(RxWiki News) Living on top of the world might not be so good for infants.
A new study found that the risk of sudden infant death syndrome (SIDS) was increased at higher elevations.
Although SIDS has decreased overall in the US in the last 20 years, this study found that babies who lived at higher altitudes had an increased risk of SIDS.
"... Although the overall risk of SIDS is now low, these data suggest that altitude is independently associated with SIDS," wrote lead study author David Katz, MD, of the Division of Cardiology, Section of Cardiac Electrophysiology, at the University of Colorado. "This finding should be considered when counseling expectant families and new parents."
Dr. Katz and team looked at almost 400,000 infants born between 1990 and 2012. All of the children lived in Colorado.
Most US cities and towns with altitudes above 8,000 feet are in Colorado. Wyoming, New Mexico and Utah also have some cities at or above that elevation.
Most of the infants in this study lived at an elevation of 6,000 feet. About 18 percent lived between 6,000 and 8,000 feet. Just under 2 percent lived at 8,000 feet or above.
Past research found that parental smoking, poverty and sleeping on the stomach tended to increase the risk of SIDS, according to Dr. Katz and team. Past research also found that low levels of oxygen in the blood (hypoxia) might also be linked to SIDS.
As altitude increases, oxygen levels in the air decrease. This may mean infants did not get enough oxygen at high altitudes.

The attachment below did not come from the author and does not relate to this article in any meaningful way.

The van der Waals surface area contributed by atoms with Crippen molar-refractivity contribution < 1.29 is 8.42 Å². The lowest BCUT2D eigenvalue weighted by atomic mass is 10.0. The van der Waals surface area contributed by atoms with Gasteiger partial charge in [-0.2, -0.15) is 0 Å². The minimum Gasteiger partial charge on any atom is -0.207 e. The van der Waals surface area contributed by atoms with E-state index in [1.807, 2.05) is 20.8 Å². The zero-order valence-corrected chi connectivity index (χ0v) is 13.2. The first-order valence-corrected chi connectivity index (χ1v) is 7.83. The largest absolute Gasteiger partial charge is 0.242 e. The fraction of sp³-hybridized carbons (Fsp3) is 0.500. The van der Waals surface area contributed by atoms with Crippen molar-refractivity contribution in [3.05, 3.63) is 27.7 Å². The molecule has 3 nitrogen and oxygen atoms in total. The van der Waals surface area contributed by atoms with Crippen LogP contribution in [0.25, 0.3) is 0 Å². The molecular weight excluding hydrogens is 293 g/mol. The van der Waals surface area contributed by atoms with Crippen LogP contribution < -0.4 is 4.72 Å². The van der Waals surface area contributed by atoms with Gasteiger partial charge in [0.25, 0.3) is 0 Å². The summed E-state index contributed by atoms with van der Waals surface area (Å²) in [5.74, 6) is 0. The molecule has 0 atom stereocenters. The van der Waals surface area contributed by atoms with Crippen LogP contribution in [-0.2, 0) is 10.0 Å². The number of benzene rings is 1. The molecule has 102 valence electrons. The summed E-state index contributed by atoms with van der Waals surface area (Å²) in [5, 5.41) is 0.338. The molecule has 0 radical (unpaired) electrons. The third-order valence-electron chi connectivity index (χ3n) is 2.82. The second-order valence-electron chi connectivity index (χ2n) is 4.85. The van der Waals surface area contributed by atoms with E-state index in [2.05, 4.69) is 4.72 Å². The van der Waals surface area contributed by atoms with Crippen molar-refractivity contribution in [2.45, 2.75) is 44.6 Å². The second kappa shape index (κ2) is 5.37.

Beginning in 1994, the US implemented the Back to Sleep campaign. This campaign encourages parents to put babies to sleep on their backs. Past research showed this sleep position might decrease the risk of SIDS.
Dr. Katz and team confirmed that the Back to Sleep campaign had decreased SIDS deaths by almost two-thirds in Colorado. However, babies who lived at elevations above 8,000 feet still had more than twice the risk of SIDS — even after the efforts of the Back to Sleep campaign.
The good news is that the overall risk of SIDS is much less than it once was. However, babies who live at high altitudes may still face increased risks. Dr. Katz and team recommended doctors take this into account when counseling new parents about safe sleep.
This study was published in the May issue of the journal Pediatrics.
The National Institutes of Health funded this research. No conflicts of interest were disclosed.